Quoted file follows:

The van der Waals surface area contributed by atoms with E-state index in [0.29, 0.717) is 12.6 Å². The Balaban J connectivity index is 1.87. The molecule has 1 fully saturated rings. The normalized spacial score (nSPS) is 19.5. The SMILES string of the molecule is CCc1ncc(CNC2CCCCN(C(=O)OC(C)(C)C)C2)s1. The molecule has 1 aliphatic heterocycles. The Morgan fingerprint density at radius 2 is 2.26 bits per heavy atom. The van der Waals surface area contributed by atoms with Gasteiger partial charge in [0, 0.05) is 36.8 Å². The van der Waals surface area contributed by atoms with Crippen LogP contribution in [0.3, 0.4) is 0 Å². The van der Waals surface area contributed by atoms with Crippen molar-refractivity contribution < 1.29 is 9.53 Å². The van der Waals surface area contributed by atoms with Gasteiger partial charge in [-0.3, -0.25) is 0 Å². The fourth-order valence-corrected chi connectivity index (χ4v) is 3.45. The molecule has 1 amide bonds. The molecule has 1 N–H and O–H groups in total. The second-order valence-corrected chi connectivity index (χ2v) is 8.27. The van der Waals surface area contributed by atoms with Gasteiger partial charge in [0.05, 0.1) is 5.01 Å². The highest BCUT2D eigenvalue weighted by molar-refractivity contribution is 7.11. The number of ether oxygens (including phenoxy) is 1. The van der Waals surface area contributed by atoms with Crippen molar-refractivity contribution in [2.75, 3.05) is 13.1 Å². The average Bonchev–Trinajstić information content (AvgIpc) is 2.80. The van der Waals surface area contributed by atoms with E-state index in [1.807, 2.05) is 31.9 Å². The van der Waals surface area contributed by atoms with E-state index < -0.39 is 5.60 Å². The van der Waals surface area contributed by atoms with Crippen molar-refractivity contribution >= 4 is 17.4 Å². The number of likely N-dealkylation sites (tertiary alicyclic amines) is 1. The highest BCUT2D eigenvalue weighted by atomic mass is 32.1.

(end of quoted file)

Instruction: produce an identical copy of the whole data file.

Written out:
The van der Waals surface area contributed by atoms with E-state index in [0.29, 0.717) is 12.6 Å². The Balaban J connectivity index is 1.87. The molecule has 1 fully saturated rings. The normalized spacial score (nSPS) is 19.5. The SMILES string of the molecule is CCc1ncc(CNC2CCCCN(C(=O)OC(C)(C)C)C2)s1. The molecule has 1 aliphatic heterocycles. The Morgan fingerprint density at radius 2 is 2.26 bits per heavy atom. The van der Waals surface area contributed by atoms with Gasteiger partial charge in [0, 0.05) is 36.8 Å². The van der Waals surface area contributed by atoms with Crippen LogP contribution in [0.3, 0.4) is 0 Å². The van der Waals surface area contributed by atoms with Crippen molar-refractivity contribution < 1.29 is 9.53 Å². The van der Waals surface area contributed by atoms with Gasteiger partial charge in [-0.3, -0.25) is 0 Å². The fourth-order valence-corrected chi connectivity index (χ4v) is 3.45. The molecule has 1 amide bonds. The molecule has 1 N–H and O–H groups in total. The second-order valence-corrected chi connectivity index (χ2v) is 8.27. The van der Waals surface area contributed by atoms with Gasteiger partial charge in [0.05, 0.1) is 5.01 Å². The highest BCUT2D eigenvalue weighted by molar-refractivity contribution is 7.11. The number of ether oxygens (including phenoxy) is 1. The van der Waals surface area contributed by atoms with Crippen molar-refractivity contribution in [2.75, 3.05) is 13.1 Å². The average Bonchev–Trinajstić information content (AvgIpc) is 2.80. The van der Waals surface area contributed by atoms with E-state index in [1.807, 2.05) is 31.9 Å². The van der Waals surface area contributed by atoms with E-state index < -0.39 is 5.60 Å². The van der Waals surface area contributed by atoms with Crippen molar-refractivity contribution >= 4 is 17.4 Å². The number of likely N-dealkylation sites (tertiary alicyclic amines) is 1. The highest BCUT2D eigenvalue weighted by atomic mass is 32.1.